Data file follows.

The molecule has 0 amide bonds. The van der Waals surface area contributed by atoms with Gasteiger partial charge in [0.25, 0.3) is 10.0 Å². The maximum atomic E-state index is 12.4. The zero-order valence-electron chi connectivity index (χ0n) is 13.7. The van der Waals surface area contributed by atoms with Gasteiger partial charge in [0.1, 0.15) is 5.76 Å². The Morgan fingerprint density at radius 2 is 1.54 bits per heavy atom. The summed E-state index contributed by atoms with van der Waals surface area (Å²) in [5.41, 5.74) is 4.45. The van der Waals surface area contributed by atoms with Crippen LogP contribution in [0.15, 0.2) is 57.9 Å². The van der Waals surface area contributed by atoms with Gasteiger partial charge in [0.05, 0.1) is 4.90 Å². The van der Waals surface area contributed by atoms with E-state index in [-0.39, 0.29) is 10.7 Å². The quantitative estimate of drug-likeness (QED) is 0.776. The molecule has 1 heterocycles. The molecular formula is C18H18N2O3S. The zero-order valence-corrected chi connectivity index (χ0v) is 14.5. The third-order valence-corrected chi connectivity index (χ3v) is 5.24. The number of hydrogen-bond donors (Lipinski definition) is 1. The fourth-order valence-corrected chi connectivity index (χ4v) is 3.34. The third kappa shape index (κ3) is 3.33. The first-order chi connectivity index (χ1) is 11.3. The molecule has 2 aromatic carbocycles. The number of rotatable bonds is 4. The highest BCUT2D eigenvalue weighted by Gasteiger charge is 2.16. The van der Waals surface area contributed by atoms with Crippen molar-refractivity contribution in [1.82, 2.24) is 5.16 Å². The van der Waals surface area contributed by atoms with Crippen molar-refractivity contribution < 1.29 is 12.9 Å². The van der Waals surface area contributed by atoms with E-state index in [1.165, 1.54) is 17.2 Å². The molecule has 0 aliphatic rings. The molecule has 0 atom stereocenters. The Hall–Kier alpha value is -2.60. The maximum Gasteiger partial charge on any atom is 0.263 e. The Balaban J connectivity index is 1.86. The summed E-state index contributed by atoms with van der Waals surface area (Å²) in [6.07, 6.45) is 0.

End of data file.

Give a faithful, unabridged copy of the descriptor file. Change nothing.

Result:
The molecule has 0 amide bonds. The van der Waals surface area contributed by atoms with Gasteiger partial charge in [0.25, 0.3) is 10.0 Å². The maximum atomic E-state index is 12.4. The zero-order valence-electron chi connectivity index (χ0n) is 13.7. The van der Waals surface area contributed by atoms with Gasteiger partial charge in [0.1, 0.15) is 5.76 Å². The Morgan fingerprint density at radius 2 is 1.54 bits per heavy atom. The summed E-state index contributed by atoms with van der Waals surface area (Å²) in [5.41, 5.74) is 4.45. The van der Waals surface area contributed by atoms with Crippen LogP contribution in [0.15, 0.2) is 57.9 Å². The van der Waals surface area contributed by atoms with Gasteiger partial charge in [0.05, 0.1) is 4.90 Å². The van der Waals surface area contributed by atoms with E-state index in [-0.39, 0.29) is 10.7 Å². The quantitative estimate of drug-likeness (QED) is 0.776. The molecule has 1 heterocycles. The molecular formula is C18H18N2O3S. The zero-order valence-corrected chi connectivity index (χ0v) is 14.5. The third-order valence-corrected chi connectivity index (χ3v) is 5.24. The number of hydrogen-bond donors (Lipinski definition) is 1. The fourth-order valence-corrected chi connectivity index (χ4v) is 3.34. The third kappa shape index (κ3) is 3.33. The first-order chi connectivity index (χ1) is 11.3. The molecule has 2 aromatic carbocycles. The number of rotatable bonds is 4. The highest BCUT2D eigenvalue weighted by Gasteiger charge is 2.16. The van der Waals surface area contributed by atoms with Crippen molar-refractivity contribution in [1.82, 2.24) is 5.16 Å². The van der Waals surface area contributed by atoms with Crippen molar-refractivity contribution < 1.29 is 12.9 Å². The van der Waals surface area contributed by atoms with E-state index in [1.165, 1.54) is 17.2 Å². The molecule has 0 aliphatic rings. The molecule has 0 atom stereocenters. The Hall–Kier alpha value is -2.60. The maximum Gasteiger partial charge on any atom is 0.263 e. The Balaban J connectivity index is 1.86. The summed E-state index contributed by atoms with van der Waals surface area (Å²) in [6.07, 6.45) is 0.